Sunday, May 30, 2021

Summer Tank from Vintage Pillow Cases

I love vintage linens.  I mean REALLY love them. I have amassed a fairly large collection, mostly from estate sales. I am always drawn to the intricate, beautiful, embroidery and trims that once were part of everyday life as bed linens, dish towels, tablecloths, handkerchiefs and napkins.  While I DO use them for what they were intended, I wanted to find some ways to use them for other purposes, including clothing.  Just look at the crochet work on these cases I've had for a long time. Look at that beautiful detail!

These cases were in pristine condition but some you come across may have stains on them.  Sometimes you can use parts of them but if you want to use the whole item, there are lots of options for trying to remove the stains. Bleach is NOT one of them.  This can disintegrate and damage especially very old linens. BIZ laundry detergent and Hydrogen Peroxide are two methods I've used with great results.  Since these were clean with no stains, I was able to use them just like a piece of fabric.

Before cutting (or even choosing a pattern) you have to visualize how you're going to use the linen piece. In this case I knew the crochet edge would be the bottom edge of my top.  First I cut the pillow case open on the side and top to make one full piece. I found the center of that, folded in half and placed my front and back pieces on the fold of each case.  This was made using TWO pillow cases, one for the front and one for the back.  If you only have one, you can use a pretty, coordinating fabric for the back!

Here is the front cut out.  The back was cut in the same way.

I took this picture because I'm always in awe that many of these vintage items were HAND sewn as seen here.  No sewing machine.   This was one of the seams I cut to open up the pillow cases.

One thing I found when laying the opened cases out was that the side areas while they were not an actual SEAM, they were quite a bit whiter (see the lines on the left and right of the sewn seam). I'm not sure why this was but I had to take this into account before cutting out my pieces. In this case, it works perfectly and LOOKS like it was meant to be there. This is why it's important to choose your pattern, lay out your pieces and make sure everything is going to be able to be cut properly. Sometimes you may have to work around a stain or hole and you want to know that BEFORE you start cutting.

Not the greatest of pictures but you get the idea.  This tank turned out exactly as I had hoped!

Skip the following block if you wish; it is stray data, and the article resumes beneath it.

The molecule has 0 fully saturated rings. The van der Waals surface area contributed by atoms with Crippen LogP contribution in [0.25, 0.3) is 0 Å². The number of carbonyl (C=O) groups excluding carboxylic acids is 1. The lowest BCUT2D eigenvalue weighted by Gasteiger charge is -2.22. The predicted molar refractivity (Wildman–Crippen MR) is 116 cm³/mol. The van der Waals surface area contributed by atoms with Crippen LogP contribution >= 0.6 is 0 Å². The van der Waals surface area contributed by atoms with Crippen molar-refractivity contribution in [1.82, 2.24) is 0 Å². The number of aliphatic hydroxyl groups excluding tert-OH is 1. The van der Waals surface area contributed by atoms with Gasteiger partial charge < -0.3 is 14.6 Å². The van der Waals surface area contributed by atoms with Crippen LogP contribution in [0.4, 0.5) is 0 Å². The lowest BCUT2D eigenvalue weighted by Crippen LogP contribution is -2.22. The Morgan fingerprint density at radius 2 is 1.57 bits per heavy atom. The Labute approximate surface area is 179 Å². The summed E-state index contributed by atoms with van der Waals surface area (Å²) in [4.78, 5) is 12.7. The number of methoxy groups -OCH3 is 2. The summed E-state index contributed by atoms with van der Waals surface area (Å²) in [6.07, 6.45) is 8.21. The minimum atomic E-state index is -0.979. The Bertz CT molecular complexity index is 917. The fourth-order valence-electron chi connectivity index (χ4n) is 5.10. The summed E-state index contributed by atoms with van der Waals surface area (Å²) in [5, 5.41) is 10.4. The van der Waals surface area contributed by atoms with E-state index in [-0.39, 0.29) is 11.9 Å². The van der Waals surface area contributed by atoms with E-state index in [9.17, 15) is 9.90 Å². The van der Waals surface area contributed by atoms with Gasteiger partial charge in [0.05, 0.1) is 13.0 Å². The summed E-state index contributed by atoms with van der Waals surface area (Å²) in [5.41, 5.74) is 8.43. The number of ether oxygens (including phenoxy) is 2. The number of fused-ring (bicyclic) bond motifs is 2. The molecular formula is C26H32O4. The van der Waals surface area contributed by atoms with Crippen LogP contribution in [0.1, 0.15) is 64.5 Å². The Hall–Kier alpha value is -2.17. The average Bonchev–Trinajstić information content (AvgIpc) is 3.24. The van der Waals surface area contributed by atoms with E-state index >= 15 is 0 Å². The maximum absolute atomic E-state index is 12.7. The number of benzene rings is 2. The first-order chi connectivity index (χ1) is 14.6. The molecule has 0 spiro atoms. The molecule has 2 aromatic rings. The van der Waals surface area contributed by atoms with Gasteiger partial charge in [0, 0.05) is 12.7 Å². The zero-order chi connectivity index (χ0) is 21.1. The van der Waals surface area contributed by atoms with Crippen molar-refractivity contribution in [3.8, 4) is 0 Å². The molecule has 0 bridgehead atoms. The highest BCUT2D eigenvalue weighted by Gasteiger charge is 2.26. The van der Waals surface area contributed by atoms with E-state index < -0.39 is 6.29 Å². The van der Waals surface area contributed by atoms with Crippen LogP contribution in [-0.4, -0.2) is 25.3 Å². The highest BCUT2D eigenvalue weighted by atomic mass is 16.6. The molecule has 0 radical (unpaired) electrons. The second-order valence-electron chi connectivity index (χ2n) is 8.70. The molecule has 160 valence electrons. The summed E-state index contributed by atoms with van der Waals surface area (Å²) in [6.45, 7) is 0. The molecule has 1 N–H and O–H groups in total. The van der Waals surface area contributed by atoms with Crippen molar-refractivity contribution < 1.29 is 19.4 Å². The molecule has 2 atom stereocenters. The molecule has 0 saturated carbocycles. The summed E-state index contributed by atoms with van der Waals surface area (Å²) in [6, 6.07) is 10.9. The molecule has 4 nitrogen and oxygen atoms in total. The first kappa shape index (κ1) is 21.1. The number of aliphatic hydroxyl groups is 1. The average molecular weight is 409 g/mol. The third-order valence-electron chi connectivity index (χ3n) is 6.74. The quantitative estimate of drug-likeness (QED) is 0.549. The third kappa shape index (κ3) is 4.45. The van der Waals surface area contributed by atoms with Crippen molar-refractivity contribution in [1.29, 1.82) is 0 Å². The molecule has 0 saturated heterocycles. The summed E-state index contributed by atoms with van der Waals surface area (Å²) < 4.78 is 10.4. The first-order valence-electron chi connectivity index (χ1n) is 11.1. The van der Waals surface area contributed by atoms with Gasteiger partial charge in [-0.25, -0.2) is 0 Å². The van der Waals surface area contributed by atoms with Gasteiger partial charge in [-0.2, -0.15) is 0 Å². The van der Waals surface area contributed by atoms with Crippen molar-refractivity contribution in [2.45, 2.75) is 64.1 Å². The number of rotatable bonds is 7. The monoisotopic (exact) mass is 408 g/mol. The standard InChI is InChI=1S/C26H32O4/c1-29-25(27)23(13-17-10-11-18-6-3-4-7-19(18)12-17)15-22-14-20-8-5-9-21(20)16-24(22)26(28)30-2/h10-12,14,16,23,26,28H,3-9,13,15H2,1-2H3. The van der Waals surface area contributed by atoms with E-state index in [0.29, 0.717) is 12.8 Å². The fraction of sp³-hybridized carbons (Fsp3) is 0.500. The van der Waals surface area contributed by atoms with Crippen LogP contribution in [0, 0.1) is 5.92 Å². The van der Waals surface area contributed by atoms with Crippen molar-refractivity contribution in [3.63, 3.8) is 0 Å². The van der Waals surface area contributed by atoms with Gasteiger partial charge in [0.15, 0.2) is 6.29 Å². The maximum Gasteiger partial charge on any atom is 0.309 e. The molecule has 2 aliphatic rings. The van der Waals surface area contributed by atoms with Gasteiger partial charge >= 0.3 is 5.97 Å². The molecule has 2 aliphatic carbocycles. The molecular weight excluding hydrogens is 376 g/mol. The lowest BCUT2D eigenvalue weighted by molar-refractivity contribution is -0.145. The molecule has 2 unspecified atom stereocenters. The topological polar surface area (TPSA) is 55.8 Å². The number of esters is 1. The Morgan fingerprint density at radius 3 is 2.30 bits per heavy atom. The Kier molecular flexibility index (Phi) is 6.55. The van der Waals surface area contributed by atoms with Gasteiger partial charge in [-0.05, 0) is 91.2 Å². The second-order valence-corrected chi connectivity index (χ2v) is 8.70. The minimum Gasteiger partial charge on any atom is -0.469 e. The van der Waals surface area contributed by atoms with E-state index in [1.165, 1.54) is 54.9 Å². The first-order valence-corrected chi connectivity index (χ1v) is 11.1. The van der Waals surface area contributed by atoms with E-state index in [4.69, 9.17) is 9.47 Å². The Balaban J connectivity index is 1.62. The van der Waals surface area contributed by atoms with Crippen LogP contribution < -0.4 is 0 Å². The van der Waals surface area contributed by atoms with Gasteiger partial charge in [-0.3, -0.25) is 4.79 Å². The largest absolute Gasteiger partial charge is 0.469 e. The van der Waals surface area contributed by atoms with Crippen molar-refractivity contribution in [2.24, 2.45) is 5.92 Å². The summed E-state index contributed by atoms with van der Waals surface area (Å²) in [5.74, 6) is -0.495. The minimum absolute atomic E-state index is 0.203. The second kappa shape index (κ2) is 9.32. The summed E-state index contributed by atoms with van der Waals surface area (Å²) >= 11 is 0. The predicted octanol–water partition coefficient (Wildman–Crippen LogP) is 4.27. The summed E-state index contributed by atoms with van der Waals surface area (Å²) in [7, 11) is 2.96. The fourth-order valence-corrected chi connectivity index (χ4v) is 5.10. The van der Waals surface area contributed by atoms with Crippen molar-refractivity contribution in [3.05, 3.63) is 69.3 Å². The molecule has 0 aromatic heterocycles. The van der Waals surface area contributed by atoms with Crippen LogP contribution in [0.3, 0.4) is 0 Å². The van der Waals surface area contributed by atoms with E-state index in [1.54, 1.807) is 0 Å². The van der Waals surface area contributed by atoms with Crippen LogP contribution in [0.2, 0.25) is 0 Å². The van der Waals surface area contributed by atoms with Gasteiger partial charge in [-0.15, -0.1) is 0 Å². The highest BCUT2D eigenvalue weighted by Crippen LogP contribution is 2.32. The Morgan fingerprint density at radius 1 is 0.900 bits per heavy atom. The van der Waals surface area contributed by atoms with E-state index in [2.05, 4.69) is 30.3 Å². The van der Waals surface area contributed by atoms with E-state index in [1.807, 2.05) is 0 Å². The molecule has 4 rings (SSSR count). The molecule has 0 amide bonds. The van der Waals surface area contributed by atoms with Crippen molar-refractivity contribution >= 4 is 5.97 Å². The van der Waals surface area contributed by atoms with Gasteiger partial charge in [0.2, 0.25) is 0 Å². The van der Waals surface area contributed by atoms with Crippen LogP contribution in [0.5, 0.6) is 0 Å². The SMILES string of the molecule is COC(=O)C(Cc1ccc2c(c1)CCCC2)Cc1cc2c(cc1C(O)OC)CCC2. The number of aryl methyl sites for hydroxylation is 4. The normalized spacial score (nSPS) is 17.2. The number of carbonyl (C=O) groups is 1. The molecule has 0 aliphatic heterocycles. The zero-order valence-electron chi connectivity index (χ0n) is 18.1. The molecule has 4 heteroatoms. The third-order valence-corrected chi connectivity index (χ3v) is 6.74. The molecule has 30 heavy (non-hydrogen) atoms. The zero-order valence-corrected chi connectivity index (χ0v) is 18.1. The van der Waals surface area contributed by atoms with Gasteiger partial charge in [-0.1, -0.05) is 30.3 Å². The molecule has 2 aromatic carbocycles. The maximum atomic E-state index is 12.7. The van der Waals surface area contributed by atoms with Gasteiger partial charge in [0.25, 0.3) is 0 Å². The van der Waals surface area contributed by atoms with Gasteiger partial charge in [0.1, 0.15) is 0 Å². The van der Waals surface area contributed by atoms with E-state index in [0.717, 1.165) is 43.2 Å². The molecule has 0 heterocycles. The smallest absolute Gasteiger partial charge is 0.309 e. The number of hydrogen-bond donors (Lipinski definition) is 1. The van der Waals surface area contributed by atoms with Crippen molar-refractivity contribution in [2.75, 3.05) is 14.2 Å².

I used the Peplow Juniper Tank Top which is a downloadable, printable pdf pattern.  It was SUPER easy, quick and worked perfectly with the pillow cases as my fabric.  There are lots and lots of things you can do with vintage linens.  This post on gives lots of cute ideas that I plan to use in the future.  Many of these will be perfect for those linens that have stains since they are small projects requiring only small pieces of the fabric.

I hope you're finding time to relax and enjoy the Memorial Day Weekend! Summer temps have arrived and I may just have to move my sewing machine out into my gazebo!


Sunday, May 9, 2021

My Dirty Old Lady


This is Helen. She's named after my maternal grandma who I never met but she was an amazing seamstress who clothed eleven children during the depression and could make anything the family needed.  Grandma I was told would get 'hand me downs' from people at church and would rework them into clothes, coats and more for her family.  I remember my mom saying that they were always dressed beautifully because of her mom's sewing talent. Helen and I go way back.  All the way to 1993 when my dad purchased her for me.  Back then, this machine cost 3,500.00!!  Can you believe that? It was the first home embroidery machine and was made in Germany by the Pfaff Company.  To this day, it is still one of the most coveted of sewing machines and it's not unheard of to see them still selling for 900-1500.00, used.  

But Helen had become a dirty, old lady.  I was hesitant to try cleaning her myself as she's electronic and I was afraid I'd ruin something.  Then I read about Carole at From My Carolina Home and her tutorial on Pfixing the Pfaff (Yes, Pfaff is pronounced Faff!).  Carole gives a wonderful step-by-step tutorial on cleaning this machine so I took the plunge!

My, my, my . . . Helen had been dishing dirt for quite awhile it appears . . .

Just look at all that nastiness!  Following Carole's instructions, I had removed the covers on top and side and began cleaning. I used my vacuum (I think here would be a great place to use one of those little computer/keyboard vacs!), pipe cleaners, nylon brush and tweezers to begin cleaning Helen up.

The pipe cleaners were great for getting down inside and around gears, etc.   Look at all of these little threads that were caught up inside!

After oiling the parts that Carole recommended, it was time to step back and admire this spiffy gal!

What a difference, right?

Beautiful inside AND out!  

Thanks Carole at From My Carolina Home!